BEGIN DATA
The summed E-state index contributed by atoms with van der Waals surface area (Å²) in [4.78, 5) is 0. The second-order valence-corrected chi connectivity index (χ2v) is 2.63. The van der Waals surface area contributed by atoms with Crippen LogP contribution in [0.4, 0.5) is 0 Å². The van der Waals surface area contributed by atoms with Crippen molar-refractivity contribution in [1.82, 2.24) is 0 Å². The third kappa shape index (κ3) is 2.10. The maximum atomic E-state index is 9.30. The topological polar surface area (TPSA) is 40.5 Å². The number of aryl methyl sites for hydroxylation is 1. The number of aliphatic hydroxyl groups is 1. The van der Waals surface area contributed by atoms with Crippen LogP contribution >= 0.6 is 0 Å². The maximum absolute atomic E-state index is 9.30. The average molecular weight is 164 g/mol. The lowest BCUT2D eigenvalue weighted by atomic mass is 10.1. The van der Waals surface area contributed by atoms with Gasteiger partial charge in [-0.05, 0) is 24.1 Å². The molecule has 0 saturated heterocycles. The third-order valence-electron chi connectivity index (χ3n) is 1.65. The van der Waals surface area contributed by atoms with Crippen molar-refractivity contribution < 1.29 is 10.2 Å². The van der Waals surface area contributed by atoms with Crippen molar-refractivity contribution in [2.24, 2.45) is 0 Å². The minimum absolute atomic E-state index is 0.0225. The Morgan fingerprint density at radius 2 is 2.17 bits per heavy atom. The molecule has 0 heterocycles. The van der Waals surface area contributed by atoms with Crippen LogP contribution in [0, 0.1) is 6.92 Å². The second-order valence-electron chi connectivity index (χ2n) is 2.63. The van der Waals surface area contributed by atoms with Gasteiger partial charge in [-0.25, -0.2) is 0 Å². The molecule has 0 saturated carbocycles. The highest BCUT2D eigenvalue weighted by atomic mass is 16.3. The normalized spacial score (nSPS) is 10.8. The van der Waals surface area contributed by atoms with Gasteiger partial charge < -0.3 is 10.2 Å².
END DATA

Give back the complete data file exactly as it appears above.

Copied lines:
The summed E-state index contributed by atoms with van der Waals surface area (Å²) in [4.78, 5) is 0. The second-order valence-corrected chi connectivity index (χ2v) is 2.63. The van der Waals surface area contributed by atoms with Crippen LogP contribution in [0.4, 0.5) is 0 Å². The van der Waals surface area contributed by atoms with Crippen molar-refractivity contribution in [1.82, 2.24) is 0 Å². The third kappa shape index (κ3) is 2.10. The maximum atomic E-state index is 9.30. The topological polar surface area (TPSA) is 40.5 Å². The number of aryl methyl sites for hydroxylation is 1. The number of aliphatic hydroxyl groups is 1. The van der Waals surface area contributed by atoms with Crippen LogP contribution >= 0.6 is 0 Å². The maximum absolute atomic E-state index is 9.30. The average molecular weight is 164 g/mol. The lowest BCUT2D eigenvalue weighted by atomic mass is 10.1. The van der Waals surface area contributed by atoms with Gasteiger partial charge in [-0.05, 0) is 24.1 Å². The molecule has 0 saturated heterocycles. The third-order valence-electron chi connectivity index (χ3n) is 1.65. The van der Waals surface area contributed by atoms with Crippen molar-refractivity contribution < 1.29 is 10.2 Å². The van der Waals surface area contributed by atoms with Crippen molar-refractivity contribution in [2.24, 2.45) is 0 Å². The minimum absolute atomic E-state index is 0.0225. The Morgan fingerprint density at radius 2 is 2.17 bits per heavy atom. The molecule has 0 heterocycles. The van der Waals surface area contributed by atoms with Crippen LogP contribution in [0, 0.1) is 6.92 Å². The second-order valence-electron chi connectivity index (χ2n) is 2.63. The van der Waals surface area contributed by atoms with Gasteiger partial charge in [-0.25, -0.2) is 0 Å². The molecule has 0 saturated carbocycles. The highest BCUT2D eigenvalue weighted by atomic mass is 16.3. The normalized spacial score (nSPS) is 10.8. The van der Waals surface area contributed by atoms with Gasteiger partial charge < -0.3 is 10.2 Å².